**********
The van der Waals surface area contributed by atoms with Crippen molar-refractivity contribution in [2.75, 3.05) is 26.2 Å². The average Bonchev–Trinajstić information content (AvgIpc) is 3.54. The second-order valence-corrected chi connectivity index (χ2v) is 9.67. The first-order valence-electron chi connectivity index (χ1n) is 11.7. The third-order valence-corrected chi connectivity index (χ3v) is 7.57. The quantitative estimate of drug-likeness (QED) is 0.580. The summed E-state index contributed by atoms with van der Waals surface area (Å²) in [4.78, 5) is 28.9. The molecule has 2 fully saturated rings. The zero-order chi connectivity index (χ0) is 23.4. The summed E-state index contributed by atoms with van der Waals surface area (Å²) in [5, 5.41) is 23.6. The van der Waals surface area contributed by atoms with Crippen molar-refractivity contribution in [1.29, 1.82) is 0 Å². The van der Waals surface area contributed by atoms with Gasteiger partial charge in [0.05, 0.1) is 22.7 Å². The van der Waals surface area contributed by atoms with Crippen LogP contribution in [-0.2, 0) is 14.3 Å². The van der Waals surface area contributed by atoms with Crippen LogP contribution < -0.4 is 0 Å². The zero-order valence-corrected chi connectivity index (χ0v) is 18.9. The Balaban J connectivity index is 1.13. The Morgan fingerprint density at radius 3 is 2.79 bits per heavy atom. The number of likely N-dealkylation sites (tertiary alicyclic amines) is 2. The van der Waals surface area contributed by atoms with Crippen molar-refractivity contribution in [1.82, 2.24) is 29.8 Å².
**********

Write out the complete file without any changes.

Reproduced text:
The van der Waals surface area contributed by atoms with Crippen molar-refractivity contribution in [2.75, 3.05) is 26.2 Å². The average Bonchev–Trinajstić information content (AvgIpc) is 3.54. The second-order valence-corrected chi connectivity index (χ2v) is 9.67. The first-order valence-electron chi connectivity index (χ1n) is 11.7. The third-order valence-corrected chi connectivity index (χ3v) is 7.57. The quantitative estimate of drug-likeness (QED) is 0.580. The summed E-state index contributed by atoms with van der Waals surface area (Å²) in [4.78, 5) is 28.9. The molecule has 2 fully saturated rings. The zero-order chi connectivity index (χ0) is 23.4. The summed E-state index contributed by atoms with van der Waals surface area (Å²) in [5, 5.41) is 23.6. The van der Waals surface area contributed by atoms with Crippen molar-refractivity contribution in [1.29, 1.82) is 0 Å². The van der Waals surface area contributed by atoms with Gasteiger partial charge in [0.05, 0.1) is 22.7 Å². The van der Waals surface area contributed by atoms with Crippen LogP contribution in [-0.2, 0) is 14.3 Å². The van der Waals surface area contributed by atoms with Crippen LogP contribution < -0.4 is 0 Å². The zero-order valence-corrected chi connectivity index (χ0v) is 18.9. The Balaban J connectivity index is 1.13. The Morgan fingerprint density at radius 3 is 2.79 bits per heavy atom. The number of likely N-dealkylation sites (tertiary alicyclic amines) is 2. The van der Waals surface area contributed by atoms with Crippen molar-refractivity contribution in [1.82, 2.24) is 29.8 Å².